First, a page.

CD38+ GL7 PE-specific swIg+ memory cells were first detected on day 6, peaked on day 30 at ~60,000 cells, and declined to very low numbers by day 450 (Fig. 2K). By day 7, CD38+ GL7 PE-specific IgM+ cells began to increase over naïve levels, peaked on day 10 at ~120,000 cells (Fig. 2K), and remained remarkably stable until at least day 450. To confirm that the CD38+ GL7 PE-specific IgM+ cells in primed mice were genuine memory cells, we labeled IgM+ B cells from CD45.1+ naïve mice with carboxyfluorescein succinimidyl ester (CFSE) and transferred them into naïve CD45.2+ hosts to track their division history. Nine days after PE and CFA injection, 75% of the CD45.1+ CD38+ IgM+ PE-specific B cells (Fig. 3, A and B) had lost CFSE (Fig. 3C) but were no longer blasts (Fig. 3D). Thus, both populations fit the definition of memory cells (19), having responded to antigenic stimulation, retained CD38 expression, and become quiescent. The difference in the life-span of the populations could not be explained by differential expression of the survival-promoting tumor necrosis factor receptor superfamily member 13c (BAFFR) (20) (fig. S2A). swIg+ cells, however, had higher amounts of tumor necrosis factor receptor superfamily member 13b (TACI), which may inhibit B cell survival (21).

Fig. 3

Properties of the PE-specific IgM+ memory B cell population. (A to D) PE-specific cells enriched from B6 recipients of CD45.1+ CFSE-labeled B cells, 9 days after subcutaneous injection of PE and CFA or CFA alone, identified as in Fig. 1. (A) Flow cytometry–based gating strategy used to identify CD45.1+ donor PE-specific B cells that did (right) or did not (left) express CD38. (B) Flow cytometry–based gating strategy used to identify CD38+,CD45.1+ PE-specific B cells that expressed IgM. (C) Flow cytometric analysis of CFSE in CD45.1+ PE-specific CD38+ IgM+ cells from mice injected with CFA alone (filled) or PE and CFA (black line). The frequency of CFSElow cells is indicated for PE and CFA-injected mice. (D) Representative flow cytometric analysis of forward light scatter of PE-specific IgM+ CD38+ naïve cells from mice injected with CFA alone (filled), or PE-specific CD38+ IgM+ memory cells (black line), or CD38 IgM+ cells from mice injected with PE and CFA (dashed line). (E) The number of mutations resulting in amino acid substitutions, in the CDR1 and two variable region heavy chain genes for each of 28 PE-binding IgM+ or IgG1+ clones from mice injected 25 days earlier with PE and CFA. Statistical significance was established with an unpaired Student’s t test. (F) Combined data from two independent experiments showing the ratio of PE fluorescence intensity divided by total immunoglobulin fluorescence intensity for naïve (gray filled square) IgM+ memory (open squares), swIg+ memory (black filled squares), IgM+ germinal center (open triangles), or swIg+ germinal center (black filled triangles) cells at the indicated times after PE and CFA injection. The mean and SEM (n = 3 to 4) are shown for all time points except day 0 and day 61, where n = 2, and the mean is shown without error bars (10).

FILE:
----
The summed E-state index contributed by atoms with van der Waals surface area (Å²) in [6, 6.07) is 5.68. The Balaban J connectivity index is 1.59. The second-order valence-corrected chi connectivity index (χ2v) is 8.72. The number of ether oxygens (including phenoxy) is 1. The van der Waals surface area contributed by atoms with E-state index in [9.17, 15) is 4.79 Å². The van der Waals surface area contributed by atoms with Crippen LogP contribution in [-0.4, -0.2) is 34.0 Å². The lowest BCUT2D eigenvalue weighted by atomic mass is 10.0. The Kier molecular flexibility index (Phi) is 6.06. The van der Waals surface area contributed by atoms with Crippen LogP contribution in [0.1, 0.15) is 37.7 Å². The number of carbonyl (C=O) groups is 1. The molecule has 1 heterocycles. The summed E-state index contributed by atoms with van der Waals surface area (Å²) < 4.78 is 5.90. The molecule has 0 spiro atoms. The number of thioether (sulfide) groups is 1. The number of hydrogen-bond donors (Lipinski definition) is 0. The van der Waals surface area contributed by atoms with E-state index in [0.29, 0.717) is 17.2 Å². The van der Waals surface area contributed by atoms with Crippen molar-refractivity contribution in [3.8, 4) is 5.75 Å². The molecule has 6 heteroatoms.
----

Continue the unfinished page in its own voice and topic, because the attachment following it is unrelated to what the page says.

Both swIg+ and IgM+ PE-specific memory cells were T cell–dependent (fig. S3). The populations differed, however, in that IgM+ memory cells retained IgD, expressed lower amounts of memory cell surface markers (22) (fig. S2B), and contained fewer mutations in complementarity-determining regions (CDRs) 1 and 2 of the heavy chain (Fig. 3E, and tables S1 and S2) than swIg+ memory cells. In accordance with the latter finding, swIg+, but not the IgM+ memory cell population, underwent affinity maturation, manifested by increased PE binding capacity, until the germinal center reaction peaked (Fig. 3F). Thus, the IgM+ memory cells showed less evidence of germinal center selection, affinity maturation, and differentiation than swIg+ memory cells.

Immunized mice were then challenged with an intraperitoneal injection of PE to assess memory B cell function. Mice that were primed with PE 320 days earlier and contained 100,000 PE-specific IgM+ and 2000 swIg+ memory cells produced 25,000 swIg+ plasmablasts but very few IgM+ plasmablasts or germinal center cells of either type (Fig. 4A). The number of swIg+ memory cells increased 150-fold over the prechallenge level, whereas the number of IgM+ memory cells increased less than twofold (Fig. 4A). Thus, antigen restimulation caused swIg+ memory cells to generate plasmablasts and more memory cells without new germinal center cells, whereas IgM+ memory cells responded poorly.

Fig. 4